Kelly Russo, BS, Kingshuk Mazumdar, MBA; Albany Medical College, Albany, NY
Introduction: Splenic laceration is a rare but potentially fatal complication of an otherwise safe and effective procedure in colonoscopy. The most commonly associated complications of the procedure include hemorrhage (1.8-2.5%) and perforation (0.34-2.14%). Patient risk factors for splenic laceration include adhesions, female sex, and anticoagulation. Procedural risk factors include hooking of the splenic flexure, alpha maneuver, and application of pressure at the left hypochondrium. Here, we present the case of a 59-year-old male on dual anti-platelet therapy who underwent colonoscopy complicated by splenic laceration.
Methods: A 59-year-old male with recent history of colonoscopic adenomatous polypectomy underwent follow-up colonoscopy with subsequent development of post-operative hemodynamic instability. Medical history was significant for MI status-post cardiac catheterization with 2 stents to RCA on dual anti-platelet therapy, held for 7 days prior to the procedure, and a beta-blocker. On initial attempt at endoscopy, the patient was found to have suboptimal bowel prep and scheduled for follow-up colonoscopy the next day. Despite repeat suboptimal prep, the procedure was performed uneventfully and accomplished without resistance or looping.
10 hours post-discharge, the patient presented to the ED with 10/10 LUQ pain radiating to the left shoulder. At this time, the patient was pale and diaphoretic with BP 82/50 and HR 72/min. On exam, there was marked tenderness in the LUQ with voluntary guarding and without rebound. Laboratory evaluation revealed WBC 14.4 x 103/µL; Hb 8.9 g/L; platelets 420 x 103/µL. Troponins were normal, and EKG showed non-specific abnormalities. CT of the abdomen revealed a large peri-splenic hematoma 13.7 x 13.5 cm with moderate hemoperitoneum, but without distinctive splenic laceration. Despite a transient response to fluid resuscitation, the patient’s hemodynamic status continued to deteriorate, necessitating transfusion and subsequent splenectomy indicated for active bleeding from a splenic pedicle. Discussion: Splenic laceration is a rare complication of colonoscopy (incidence 0.00005-0.17%) associated with significant mortality (5%), and as such requires a low threshold of suspicion for early diagnosis and management in the post-colonoscopy period. Anticoagulation, a requisite for management of cardiovascular comorbidities, is a notable risk factor and may predispose to splenic capsular rupture with minimal colonoscopic manipulation.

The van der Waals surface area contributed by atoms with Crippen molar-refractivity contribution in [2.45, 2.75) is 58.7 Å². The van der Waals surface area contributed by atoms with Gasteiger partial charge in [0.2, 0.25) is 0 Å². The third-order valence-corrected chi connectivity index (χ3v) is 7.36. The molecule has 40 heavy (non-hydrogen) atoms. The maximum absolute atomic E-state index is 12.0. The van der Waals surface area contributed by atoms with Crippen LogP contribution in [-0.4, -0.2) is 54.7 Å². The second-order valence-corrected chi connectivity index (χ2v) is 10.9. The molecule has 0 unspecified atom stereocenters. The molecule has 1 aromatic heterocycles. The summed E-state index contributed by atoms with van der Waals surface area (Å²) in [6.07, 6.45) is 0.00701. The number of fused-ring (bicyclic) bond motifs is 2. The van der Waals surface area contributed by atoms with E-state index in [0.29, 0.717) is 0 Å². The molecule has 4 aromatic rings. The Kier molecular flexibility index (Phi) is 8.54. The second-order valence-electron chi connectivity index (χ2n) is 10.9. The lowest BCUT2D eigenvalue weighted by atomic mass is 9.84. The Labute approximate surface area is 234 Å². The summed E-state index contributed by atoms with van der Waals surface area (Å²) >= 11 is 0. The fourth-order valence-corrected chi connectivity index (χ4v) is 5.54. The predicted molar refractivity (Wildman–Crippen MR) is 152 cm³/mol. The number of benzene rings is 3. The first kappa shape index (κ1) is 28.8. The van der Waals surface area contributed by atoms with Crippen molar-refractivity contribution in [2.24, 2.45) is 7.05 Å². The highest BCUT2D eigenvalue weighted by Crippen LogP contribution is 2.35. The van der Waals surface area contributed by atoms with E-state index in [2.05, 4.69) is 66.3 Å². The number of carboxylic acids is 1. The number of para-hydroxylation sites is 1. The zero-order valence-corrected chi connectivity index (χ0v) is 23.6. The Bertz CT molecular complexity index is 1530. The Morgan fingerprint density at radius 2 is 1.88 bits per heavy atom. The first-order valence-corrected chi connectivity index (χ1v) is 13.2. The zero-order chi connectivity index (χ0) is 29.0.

Figure 1. CT abdomen demonstrating large peri-splenic hematoma (13.7 x 13.5 cm) with moderate hemoperitoneum.
Disclosures: Kelly Russo indicated no relevant financial relationships. Kingshuk Mazumdar indicated no relevant financial relationships.